Irritable Bowel Syndrome (IBS)

Treatment of IBS. Dietary Fiber and Bulking Agents

Irritable bowel syndrome (IBS) is both a physiologic and psychological syndrome. Thus, pharmacological treatment may be geared towards alleviating gastrointestinal symptoms; concurrently, medications may be prescribed to temper the pain component of IBS or modify underlying affective disorders…

Diagnosis of Irritable Bowel Syndrome

Clinical presentation Symptoms Patients with irritable bowel syndrome typically complain of crampy abdominal pain and constipation. In some patients, chronic constipation is punctuated by brief episodes of diarrhea. A minority of patients have only diarrhea. Symptoms usually have…

Irritable Bowel Syndrome (IBS): Management. Initial Therapy

Management The American Digestive Health Foundation recommends that the most cost-effective and beneficial treatment for patients with irritable bowel syndrome (IBS) is probably establishment of an effective clinical relationship. They suggest a series of steps, including 1) acknowledgment…

Irritable Bowel Syndrome (IBS): Antidiarrheal Agents

Loperamide, an opioid agonist, is commonly used for patients with diarrhea-predominant irritable bowel syndrome (IBS). The drug increases gastrointestinal (GI) transit time, enhances water and ion absorption, and increases rectal sphincter tone. It is preferred over other opioid…

Irritable bowel syndrome

Description of Medical Condition Altered bowel habits, abdominal pain, gaseousness, in the absence of organic pathology (divided into four types): • Alternating diarrhea with constipation • Diarrhea predominant • Constipation predominant • Upper abdominal bloating and discomfort System(s)…

Treatment of IBS. Antispasmodic Agents

Antimuscarinic agents such as hyoscyamine and dicyclomine, a nonspecific smooth muscle relaxant with antimuscarinic activity, have been used to treat symptoms associated with irritable bowel syndrome (IBS). Controlled studies assessing the efficacy of these medications are lacking. One…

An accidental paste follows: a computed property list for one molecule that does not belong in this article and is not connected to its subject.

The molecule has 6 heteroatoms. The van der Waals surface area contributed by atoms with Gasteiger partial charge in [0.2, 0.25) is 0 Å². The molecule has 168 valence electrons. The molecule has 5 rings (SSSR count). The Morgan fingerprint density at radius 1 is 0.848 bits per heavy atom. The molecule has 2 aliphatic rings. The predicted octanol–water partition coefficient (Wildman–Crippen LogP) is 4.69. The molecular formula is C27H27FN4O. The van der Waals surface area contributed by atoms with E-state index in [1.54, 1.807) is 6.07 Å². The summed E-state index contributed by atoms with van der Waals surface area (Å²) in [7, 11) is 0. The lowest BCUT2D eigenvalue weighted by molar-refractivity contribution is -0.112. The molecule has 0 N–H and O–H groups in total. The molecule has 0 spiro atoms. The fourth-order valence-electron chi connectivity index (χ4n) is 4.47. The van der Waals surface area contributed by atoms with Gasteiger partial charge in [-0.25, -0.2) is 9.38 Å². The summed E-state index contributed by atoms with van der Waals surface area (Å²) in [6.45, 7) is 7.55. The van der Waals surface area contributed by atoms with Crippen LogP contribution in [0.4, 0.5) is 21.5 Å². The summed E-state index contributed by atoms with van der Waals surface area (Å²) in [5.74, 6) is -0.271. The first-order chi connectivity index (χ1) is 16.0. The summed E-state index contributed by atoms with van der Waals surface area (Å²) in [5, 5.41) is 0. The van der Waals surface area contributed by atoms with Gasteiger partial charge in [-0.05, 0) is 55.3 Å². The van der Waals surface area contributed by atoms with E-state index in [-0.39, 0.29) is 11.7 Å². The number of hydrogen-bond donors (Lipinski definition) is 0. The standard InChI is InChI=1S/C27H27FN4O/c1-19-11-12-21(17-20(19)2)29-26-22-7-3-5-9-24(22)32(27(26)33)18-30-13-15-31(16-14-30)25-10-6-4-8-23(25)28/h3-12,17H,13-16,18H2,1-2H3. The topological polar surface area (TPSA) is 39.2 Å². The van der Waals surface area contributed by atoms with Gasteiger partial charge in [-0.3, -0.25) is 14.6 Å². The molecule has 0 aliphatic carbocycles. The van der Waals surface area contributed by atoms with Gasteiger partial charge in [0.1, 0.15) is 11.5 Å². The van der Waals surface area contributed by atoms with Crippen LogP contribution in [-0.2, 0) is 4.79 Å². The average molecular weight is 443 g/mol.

Irritable bowel syndrome (IBS): Pathophysiology

Irritable bowel syndrome (IBS) was historically described using the terminology spastic colon, nervous stomach, and colitis, among others. These descriptions are no longer considered accurate or acceptable. IBS is currently defined as lower abdominal pain, disturbed defecation, and…

Cholecystokinin A Receptor Antagonists

Overview Cholecystokinin (CCK), a neurohormonal peptide found in both the central and enteric nervous systems, is involved in the regulation of gastrointestinal motility and secretion. Development activity with regard to antagonists at CCK receptors is limited. The only…

Tachykinin Receptor Antagonists

Overview The role of the neurokinins (tachykinins) — substance P, neurokinin A, and neurokinin B — in the pathogenesis of irritable bowel syndrome has been the subject of considerable investigation and debate within the scientific community. Many companies…

IBS: Pathophysiology

The pathophysiology of irritable bowel syndrome (IBS) is heterogeneous, involving motor, central nervous system (CNS) and autonomic abnormalities, enhanced visceral sensitivity, and complex psychosocial factors. Patients with IBS may have alterations in gastrointestinal (GI) tract motility in response…